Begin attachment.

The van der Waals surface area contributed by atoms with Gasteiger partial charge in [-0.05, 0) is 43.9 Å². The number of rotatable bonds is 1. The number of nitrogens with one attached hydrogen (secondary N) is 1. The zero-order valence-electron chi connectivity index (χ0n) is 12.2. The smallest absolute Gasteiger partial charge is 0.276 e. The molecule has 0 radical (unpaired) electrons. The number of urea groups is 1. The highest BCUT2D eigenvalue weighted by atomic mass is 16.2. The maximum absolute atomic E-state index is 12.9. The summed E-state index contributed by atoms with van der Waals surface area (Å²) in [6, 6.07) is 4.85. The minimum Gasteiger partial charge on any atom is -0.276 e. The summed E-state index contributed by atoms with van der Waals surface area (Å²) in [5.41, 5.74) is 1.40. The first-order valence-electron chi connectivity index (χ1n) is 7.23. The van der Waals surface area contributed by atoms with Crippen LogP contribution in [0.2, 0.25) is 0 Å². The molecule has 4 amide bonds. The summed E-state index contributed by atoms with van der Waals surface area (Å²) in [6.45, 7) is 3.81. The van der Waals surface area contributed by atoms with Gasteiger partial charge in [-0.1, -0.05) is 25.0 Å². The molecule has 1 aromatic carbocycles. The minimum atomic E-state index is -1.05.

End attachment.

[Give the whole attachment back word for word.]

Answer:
The van der Waals surface area contributed by atoms with Gasteiger partial charge in [-0.05, 0) is 43.9 Å². The number of rotatable bonds is 1. The number of nitrogens with one attached hydrogen (secondary N) is 1. The zero-order valence-electron chi connectivity index (χ0n) is 12.2. The smallest absolute Gasteiger partial charge is 0.276 e. The molecule has 0 radical (unpaired) electrons. The number of urea groups is 1. The highest BCUT2D eigenvalue weighted by atomic mass is 16.2. The maximum absolute atomic E-state index is 12.9. The summed E-state index contributed by atoms with van der Waals surface area (Å²) in [6, 6.07) is 4.85. The minimum Gasteiger partial charge on any atom is -0.276 e. The summed E-state index contributed by atoms with van der Waals surface area (Å²) in [5.41, 5.74) is 1.40. The first-order valence-electron chi connectivity index (χ1n) is 7.23. The van der Waals surface area contributed by atoms with Crippen LogP contribution in [0.2, 0.25) is 0 Å². The molecule has 4 amide bonds. The summed E-state index contributed by atoms with van der Waals surface area (Å²) in [6.45, 7) is 3.81. The van der Waals surface area contributed by atoms with Gasteiger partial charge in [-0.1, -0.05) is 25.0 Å². The molecule has 1 aromatic carbocycles. The minimum atomic E-state index is -1.05.